ii)     Atlanta Hardwood Products Company

iii)   Peach State Lumber

Step 14.          Construction Sequence

a)    Sub Assemblies

i)      Base unit

ii)     Top unit

iii)   Fixed middle shelf unit

b)    Case

c)    Back – attach temporarily – remove for finishing

d)    Face Frame

e)    Pilasters and other face frame built up trim

f)      Base Trim

g)    Cornice Trim

h)    Fabricate shelves

i)      Apply Finish

j)      Enjoy!

Appendix A



Go to WoodworkingTips.com


Woodworking Tips via Email #1:
Shelving Spans

If you're designing a cabinet or a bookcase, what's the greatest length (span) a shelf can be without an objectionable sag? There are four factors to consider: 1) how the load is distributed, 2) the expected load, 3) the shelf material, 4) the method of reinforcement.

LOAD DISTRIBUTION. For the tests we conducted to create our recommendations (see below), we wanted to determine the worst possible situation for the distribution of load. So we use six bricks (42 pounds) and placed them right in the center of the shelf. However, in a normal situation, the weight would probably be distributed over the entire shelf.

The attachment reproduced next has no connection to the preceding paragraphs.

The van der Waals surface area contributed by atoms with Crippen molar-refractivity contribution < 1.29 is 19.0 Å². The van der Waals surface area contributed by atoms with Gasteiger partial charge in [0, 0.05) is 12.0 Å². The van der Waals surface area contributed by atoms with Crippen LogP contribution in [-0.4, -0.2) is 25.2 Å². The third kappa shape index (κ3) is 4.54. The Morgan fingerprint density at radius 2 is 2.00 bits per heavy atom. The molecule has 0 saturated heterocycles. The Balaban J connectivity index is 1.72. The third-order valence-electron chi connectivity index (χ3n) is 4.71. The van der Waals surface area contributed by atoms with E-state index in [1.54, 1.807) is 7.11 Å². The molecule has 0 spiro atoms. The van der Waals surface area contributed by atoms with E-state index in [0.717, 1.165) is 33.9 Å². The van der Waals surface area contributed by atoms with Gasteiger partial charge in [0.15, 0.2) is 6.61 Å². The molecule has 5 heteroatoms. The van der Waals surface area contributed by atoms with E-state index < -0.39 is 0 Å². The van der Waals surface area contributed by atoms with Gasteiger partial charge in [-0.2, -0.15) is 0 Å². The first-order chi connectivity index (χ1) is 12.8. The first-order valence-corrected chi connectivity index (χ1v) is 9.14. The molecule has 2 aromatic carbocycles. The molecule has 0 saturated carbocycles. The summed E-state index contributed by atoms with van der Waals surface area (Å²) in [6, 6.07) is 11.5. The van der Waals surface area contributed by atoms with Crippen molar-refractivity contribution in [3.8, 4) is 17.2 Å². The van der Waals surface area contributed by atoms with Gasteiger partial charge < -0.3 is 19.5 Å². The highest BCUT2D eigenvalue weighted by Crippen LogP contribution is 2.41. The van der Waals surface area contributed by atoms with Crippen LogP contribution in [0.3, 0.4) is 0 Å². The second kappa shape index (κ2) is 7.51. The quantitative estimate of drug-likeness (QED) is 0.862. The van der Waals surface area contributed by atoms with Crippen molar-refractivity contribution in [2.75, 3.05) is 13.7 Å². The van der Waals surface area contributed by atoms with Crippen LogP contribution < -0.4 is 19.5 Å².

EXPECTED LOAD. Another factor used to determine maximum span is the total expected load -- the longer the shelf, the more books (and weight) it has to hold. A running foot of average sized books weighs about 20 pounds. So a three-foot shelf filled with average sized books would have to support 60 pounds. Records albums (does anyone use these anymore) and encyclopedias would weight more, paperback books less.

SHELF MATERIAL. The third factor used to determine maximum span is the type of material used -- particle board, plywood, solid wood. Each has a different stiffness.

REINFORCEMENT. Finally, if you want to increase spans, you can add reinforcement to reduce the amount of sag.